• Currently utilises service kill at Grantham and occasionally at Casino5
  • Kilcoy provides strong marketplace competition against larger players Swift and Teys grainfed cattle processing5
  • Kilcoy is has current kill capacity 570 head a day, single shift, seven day operation5

2011

  • Processed 250,000 head, emplyed 750 staff.3

2012

  • Harmony Investment Fund – had owned a majority share of 80% sold to Pacific Alliance Group3

2013

  • Chinese investment fund – New Hope Investment fund purchase facility4
    • Purchase price about $80M6
    • one of the biggest operators of feedlots in China4
  • Kilcoy Abattoir is currently fourth largest abattoir in Australia4
  • Is currently processing 265,000 grain fed cattle a year4

2015

  • July. The following charts are from a submission by the Australian government Department of Agriculture to the Senate rural and regional affairs and transport references committee inquiry into Market consolidation and the red meat processing sector.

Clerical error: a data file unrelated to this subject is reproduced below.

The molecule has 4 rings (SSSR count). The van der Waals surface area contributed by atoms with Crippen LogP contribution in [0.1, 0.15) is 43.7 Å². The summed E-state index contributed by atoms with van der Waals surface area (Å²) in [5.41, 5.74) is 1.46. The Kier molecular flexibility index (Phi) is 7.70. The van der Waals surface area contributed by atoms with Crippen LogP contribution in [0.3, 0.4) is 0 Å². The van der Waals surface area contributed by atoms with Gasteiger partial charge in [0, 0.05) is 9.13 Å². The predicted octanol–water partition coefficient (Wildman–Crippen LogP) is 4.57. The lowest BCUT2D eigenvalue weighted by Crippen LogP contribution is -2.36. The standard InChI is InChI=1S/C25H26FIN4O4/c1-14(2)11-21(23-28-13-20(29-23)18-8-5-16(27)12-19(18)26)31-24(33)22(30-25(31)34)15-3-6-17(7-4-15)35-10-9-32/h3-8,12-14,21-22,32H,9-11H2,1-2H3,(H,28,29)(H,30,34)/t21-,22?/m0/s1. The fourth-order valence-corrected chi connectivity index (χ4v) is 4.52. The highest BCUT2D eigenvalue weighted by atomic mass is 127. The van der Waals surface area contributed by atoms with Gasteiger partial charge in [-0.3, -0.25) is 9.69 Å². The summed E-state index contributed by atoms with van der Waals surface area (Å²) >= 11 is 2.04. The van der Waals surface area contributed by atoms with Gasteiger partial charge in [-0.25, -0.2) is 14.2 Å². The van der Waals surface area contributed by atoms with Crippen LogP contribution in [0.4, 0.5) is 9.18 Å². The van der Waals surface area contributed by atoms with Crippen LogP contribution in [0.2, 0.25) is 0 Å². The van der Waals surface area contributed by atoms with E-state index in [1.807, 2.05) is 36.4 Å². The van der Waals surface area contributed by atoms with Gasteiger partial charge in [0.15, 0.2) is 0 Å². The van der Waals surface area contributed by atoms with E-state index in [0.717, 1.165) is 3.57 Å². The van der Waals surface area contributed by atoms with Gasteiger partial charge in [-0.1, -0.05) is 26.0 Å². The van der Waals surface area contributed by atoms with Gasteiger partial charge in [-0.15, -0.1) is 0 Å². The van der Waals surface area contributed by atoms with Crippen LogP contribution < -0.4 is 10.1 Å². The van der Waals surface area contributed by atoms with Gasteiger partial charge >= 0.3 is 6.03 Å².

• abattoir capacities dept ag sub consolidation_edited-1

    Capacity of major beef abattoirs in QLD. Pg 15

    T2 Throughput state beef_edited-1

    Share of throughput by state for beef in 2014. Pg 16

    M4 direct cattle movements NLIS QLD_edited-1

    Cattle Movements to abattoirs. Pg 25

    F12 hourly labour costs food manufacturing_edited-1

    Hourly labour costs for food manufacturing industry Pg 30

 

Sources

  1. ‘New Heads for Kilcoy, ACC abattoirs’ QLD Countrylife 13.10.1999
  2. ‘Kilcoy abattoir upgrade’ QLD Countrylife 29.05.2003
  3. ‘Harmony sells stake in Kilcoy, Harvey Beef’ Beef Central 06.12.2012